The remainder of this paper discusses related work, details about the system implementation, and user assessments of the interface.
This work is closely related to that of SuperBook , which demonstrated that showing hit search results in the context of the chapters and sections of the manual from which they are drawn can improve users' information access experiences. The AMIT system  indexed a web site covering a specific topic (sailing) in a similar manner, providing a Superbook-like focus-plus-context environment to place search results in context. To our knowledge this system has not been evaluated nor extended to a large heterogeneous web site. The WebTOC system  imposes static hierarchical table of contents over a single web site, but focuses on showing the number of pages within a subdirectory and does not integrate the results of search into the outline view. The examples explored for both AMIT and WebTOC were well-structured single web site prototypes organized around a topic (sailing and museum exhibits, respectively).
Cha-Cha demonstrates the application of the idea across a very large, heterogeneous web site that is an order of magnitude larger than those used by these other systems, and is used operationally by thousands of users. Many difficult system-level problems had to be solved to make this approach scale, both because of the larger size of the dataset and the greater heterogeneity in the search results. Cha-Cha also resolves graph-merging issues that these other systems do not address.
A major problem with WebTOC, along with other attempts to provide categorical access to information (such as Yahoo), is that they do not couple navigation with ad hoc search (see [1,12] for more discussion of this point). A navigate-only interface to a large text collection forces the user to contend with the entire contents of the site at once. Many web sites show site maps which suffer from the same limitation. Users can browse or navigate the structure of the site, but cannot search within or across that structure.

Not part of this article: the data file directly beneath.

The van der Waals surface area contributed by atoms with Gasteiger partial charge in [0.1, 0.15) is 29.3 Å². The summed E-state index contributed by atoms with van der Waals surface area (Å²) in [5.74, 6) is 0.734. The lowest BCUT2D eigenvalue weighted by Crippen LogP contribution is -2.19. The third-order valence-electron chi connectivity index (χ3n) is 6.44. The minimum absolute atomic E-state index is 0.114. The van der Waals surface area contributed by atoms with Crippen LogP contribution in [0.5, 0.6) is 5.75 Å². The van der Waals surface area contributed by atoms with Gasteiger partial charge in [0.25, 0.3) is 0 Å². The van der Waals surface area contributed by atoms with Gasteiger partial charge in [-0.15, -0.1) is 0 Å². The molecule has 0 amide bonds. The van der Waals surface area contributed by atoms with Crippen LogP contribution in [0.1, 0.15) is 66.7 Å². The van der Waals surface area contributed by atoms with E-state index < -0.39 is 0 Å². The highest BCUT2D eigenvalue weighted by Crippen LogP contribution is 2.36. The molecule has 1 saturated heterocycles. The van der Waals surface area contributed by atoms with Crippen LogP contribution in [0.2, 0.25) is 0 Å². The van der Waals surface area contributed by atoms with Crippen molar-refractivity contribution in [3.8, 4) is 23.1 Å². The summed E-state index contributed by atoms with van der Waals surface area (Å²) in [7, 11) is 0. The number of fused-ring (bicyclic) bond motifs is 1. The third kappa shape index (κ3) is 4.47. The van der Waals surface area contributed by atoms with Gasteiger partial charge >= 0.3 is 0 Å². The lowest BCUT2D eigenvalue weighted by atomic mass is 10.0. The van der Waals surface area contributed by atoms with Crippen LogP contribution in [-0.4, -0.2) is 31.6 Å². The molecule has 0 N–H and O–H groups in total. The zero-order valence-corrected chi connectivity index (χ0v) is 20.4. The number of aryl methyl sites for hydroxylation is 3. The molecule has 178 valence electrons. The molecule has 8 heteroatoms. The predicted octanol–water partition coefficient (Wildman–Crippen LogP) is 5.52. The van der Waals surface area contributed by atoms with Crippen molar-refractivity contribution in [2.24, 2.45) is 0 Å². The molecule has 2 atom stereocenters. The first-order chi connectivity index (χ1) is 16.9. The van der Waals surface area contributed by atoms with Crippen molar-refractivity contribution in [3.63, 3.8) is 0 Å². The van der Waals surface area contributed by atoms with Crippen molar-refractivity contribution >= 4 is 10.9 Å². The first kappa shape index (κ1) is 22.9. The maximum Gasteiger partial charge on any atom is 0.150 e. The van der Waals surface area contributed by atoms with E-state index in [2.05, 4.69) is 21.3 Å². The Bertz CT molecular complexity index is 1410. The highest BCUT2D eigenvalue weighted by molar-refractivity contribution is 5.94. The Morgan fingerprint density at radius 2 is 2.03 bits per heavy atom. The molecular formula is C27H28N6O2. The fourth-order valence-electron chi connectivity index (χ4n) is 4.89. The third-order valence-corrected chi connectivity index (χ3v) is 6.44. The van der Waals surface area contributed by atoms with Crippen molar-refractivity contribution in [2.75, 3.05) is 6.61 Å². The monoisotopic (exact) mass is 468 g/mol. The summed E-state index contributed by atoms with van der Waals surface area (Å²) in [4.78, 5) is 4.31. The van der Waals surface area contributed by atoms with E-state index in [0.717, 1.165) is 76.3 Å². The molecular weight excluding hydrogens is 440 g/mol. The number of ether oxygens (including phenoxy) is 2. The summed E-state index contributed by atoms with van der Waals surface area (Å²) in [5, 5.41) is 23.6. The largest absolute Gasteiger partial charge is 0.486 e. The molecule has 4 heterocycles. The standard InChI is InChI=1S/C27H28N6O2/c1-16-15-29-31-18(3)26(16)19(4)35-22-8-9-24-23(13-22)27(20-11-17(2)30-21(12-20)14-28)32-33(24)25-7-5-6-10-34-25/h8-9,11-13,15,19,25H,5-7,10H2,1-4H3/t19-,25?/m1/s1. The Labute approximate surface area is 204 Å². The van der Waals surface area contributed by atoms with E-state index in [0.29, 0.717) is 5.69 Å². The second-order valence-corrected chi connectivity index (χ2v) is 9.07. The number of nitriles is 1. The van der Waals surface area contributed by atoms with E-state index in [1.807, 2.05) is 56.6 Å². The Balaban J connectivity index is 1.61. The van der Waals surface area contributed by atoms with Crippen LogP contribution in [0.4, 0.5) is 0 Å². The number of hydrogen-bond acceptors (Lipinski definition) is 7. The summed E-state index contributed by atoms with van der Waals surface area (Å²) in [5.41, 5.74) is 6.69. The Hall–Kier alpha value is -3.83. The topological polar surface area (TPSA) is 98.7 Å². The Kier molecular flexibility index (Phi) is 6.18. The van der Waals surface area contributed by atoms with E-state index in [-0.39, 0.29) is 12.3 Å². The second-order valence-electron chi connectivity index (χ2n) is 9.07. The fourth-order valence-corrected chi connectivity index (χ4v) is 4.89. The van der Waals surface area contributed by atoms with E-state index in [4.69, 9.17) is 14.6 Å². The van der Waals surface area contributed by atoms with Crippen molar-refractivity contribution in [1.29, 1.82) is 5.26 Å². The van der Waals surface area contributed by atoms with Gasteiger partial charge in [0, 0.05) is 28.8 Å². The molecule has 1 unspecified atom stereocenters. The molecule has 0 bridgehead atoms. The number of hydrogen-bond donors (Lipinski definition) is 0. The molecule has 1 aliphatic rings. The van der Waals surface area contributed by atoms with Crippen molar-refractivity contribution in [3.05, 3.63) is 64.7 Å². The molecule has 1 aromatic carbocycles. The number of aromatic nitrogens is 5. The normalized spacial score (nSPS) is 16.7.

The WebGlimpse system  provides crawling and indexing of an intranet (both local and external links). It also allows system administrators to define link ``neighborhoods'' in one of two ways: all pages within k links of a given page, or all pages within a file system subdirectory. (We explored this approach in Cha-Cha but found hyperlink path context to be more intuitive than subdirectory paths.) During search, neighborhood information in Web-Glimpse is used only to restrict the set of pages that a search is conducted on; it is not used to show the context of the search results. By contrast, Cha-Cha allows search over many different neighborhoods simultaneously, showing in the search results a summary of which neighborhoods the search hits fall into.
The Connectivity Server  determines all inlink and outlink information for a given URL across the entire Web. This can be a useful component for a system that ranks pages according to ``popularity'' as suggested by inlink information (as in Kleinberg et al.'s ``authority pages''  or the Google system ). The authors envision this as a method for viewing the Internet ``neighborhood'' of a given web page, but do not use the link information to provide context for search results. Furthermore, because results are shown in terms of their relationship to the entire Web, context within a given intranet is not provided.